Senior Obama campaign adviser Robert Gibbs on Sunday credited Republican candidate Mitt Romney with a "masterful" but "fundamentally dishonest" performance in last week's presidential debate.
The Washington Times' political blog.
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Michele Bachmann, the Republican fundraising juggernaut who won her sixth Congressional District seat in Minnesota two years ago by more than 12 percentage points, is suddenly in a tight contest for re-election.
Georgia Rep. Paul Broun, a medical doctor and member of the U.S. House's Science, Space and Technology committee, dismissed evolution and the Big Bang as "lies straight from the pit of hell" last month.
President Obama isn't the only one with impressive fundraising news: Mitt Romney's campaign announced that it has raised $12 million online in less than 48 hours following the Republican's comparatively strong debate performance against Mr. Obama Wednesday.
Maryland Rep. Elijah Cummings, who announced a congressional probe this week of a national tea party-affiliated group that is pushing for tighter enforcement of voter laws, said Saturday thousands of traditionally Democratic student and minority votes are at stake in Ohio.
A new poll shows Mitt Romney flipping a 5-point deficit in Colorado before the first presidential debate, which was held on Wednesday in Denver, to a 3.5-point advantage later in the week — another signal that Mr. Romney's comparatively strong debate performance has started to translate into rising poll numbers for the Republican.
President Obama and the Democratic National Committee raised $181 million in September from a total of 1.8 million donors — by far the campaign's biggest monthly haul during the 2012 election cycle.
Add comedian Bll Maher to the long list of those on both the left and right who are panning President Obama's debate performance Wednesday.
Republican National Committee Chairman Reince Priebus delivered the weekly Republican address Saturday, highlighting the respective performances of President Obama and former Massachusetts Gov. Mitt Romney in the first of three presidential debates Wednesday and painting Mr. Romney as the "one choice" for voters if they want better results than Mr. Obama has delivered during his nearly four years in the White House.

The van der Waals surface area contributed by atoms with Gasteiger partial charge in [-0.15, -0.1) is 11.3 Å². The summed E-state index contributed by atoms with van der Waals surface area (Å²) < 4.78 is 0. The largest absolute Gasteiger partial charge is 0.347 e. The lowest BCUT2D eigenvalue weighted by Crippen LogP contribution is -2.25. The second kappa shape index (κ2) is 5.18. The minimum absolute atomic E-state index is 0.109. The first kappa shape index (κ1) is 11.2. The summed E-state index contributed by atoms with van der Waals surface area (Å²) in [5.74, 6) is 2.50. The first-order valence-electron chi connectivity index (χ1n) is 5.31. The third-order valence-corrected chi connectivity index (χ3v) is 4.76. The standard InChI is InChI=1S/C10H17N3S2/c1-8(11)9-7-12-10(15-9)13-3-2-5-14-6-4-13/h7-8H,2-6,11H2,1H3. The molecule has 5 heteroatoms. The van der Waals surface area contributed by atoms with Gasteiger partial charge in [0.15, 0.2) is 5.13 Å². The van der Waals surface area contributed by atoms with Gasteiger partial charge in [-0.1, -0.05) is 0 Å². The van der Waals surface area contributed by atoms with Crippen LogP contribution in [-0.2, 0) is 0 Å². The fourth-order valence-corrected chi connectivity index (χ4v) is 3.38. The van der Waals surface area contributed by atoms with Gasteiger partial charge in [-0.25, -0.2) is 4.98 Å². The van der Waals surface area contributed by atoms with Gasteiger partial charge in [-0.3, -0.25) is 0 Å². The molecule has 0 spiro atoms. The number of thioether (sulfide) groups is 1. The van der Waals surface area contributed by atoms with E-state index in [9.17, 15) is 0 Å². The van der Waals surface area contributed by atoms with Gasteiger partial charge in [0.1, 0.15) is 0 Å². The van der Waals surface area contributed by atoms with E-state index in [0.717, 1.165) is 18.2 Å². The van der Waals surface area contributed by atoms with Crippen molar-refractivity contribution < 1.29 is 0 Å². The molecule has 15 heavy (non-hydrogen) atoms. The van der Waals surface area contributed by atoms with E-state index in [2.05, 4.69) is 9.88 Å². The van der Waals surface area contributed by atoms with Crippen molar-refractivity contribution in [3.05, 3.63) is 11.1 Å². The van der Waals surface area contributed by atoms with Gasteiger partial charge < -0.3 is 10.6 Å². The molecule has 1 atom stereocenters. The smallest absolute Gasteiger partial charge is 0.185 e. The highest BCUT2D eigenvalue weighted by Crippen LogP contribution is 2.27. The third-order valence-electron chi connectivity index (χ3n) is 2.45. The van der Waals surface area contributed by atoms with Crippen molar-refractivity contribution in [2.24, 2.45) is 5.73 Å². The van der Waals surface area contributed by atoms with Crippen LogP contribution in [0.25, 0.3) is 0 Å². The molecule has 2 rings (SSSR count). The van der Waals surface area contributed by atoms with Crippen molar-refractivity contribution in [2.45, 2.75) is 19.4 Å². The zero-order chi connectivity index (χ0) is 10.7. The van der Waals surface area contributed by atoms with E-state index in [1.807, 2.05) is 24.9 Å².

In his weekly address, President Obama highlighted the millions of new jobs created over the past 2½ years and a Friday report that put the national unemployment rate for September at 7.8 percent — the lowest since he took office — but said the country has "come too far to turn back now" and pressed Congress to act on measures to preserve current tax rates for middle-income families, offer homeowners the chance to refinance their mortgages at lower interest rates, and provide post-9/11 veterans a better shot at finding work once they return from overseas.
Democratic anger at Mitt Romney's debate performance continued Friday with two prop planes that buzzed the GOP nominee's evening campaign rally in St. Petersburg, Fla.
One of the most prominent independent politicians in the country, New York City Mayor Michael Bloomberg, has put half a million dollars of his substantial wealth behind a fellow independent who is battling a Republican for a U.S. Senate seat in Maine.
Two key Republican senators ratcheted up the pressure on defense industry companies to ignore advice from the Obama administration and the Pentagon encouraging them not to issue layoff notices associated with pending defense cuts before the election.
Republican presidential nominee Mitt Romney's widely-acknowledged victory in Wednesday's presidential debate has helped him to draw even or slightly ahead in several key swing states, according to polls released Friday.
While the government reported Friday that the overall jobless rate fell to 7.8 percent in September, President Obama's important bloc of voters under age 30 still faces a much tougher job market, according to the Labor Department's latest survey.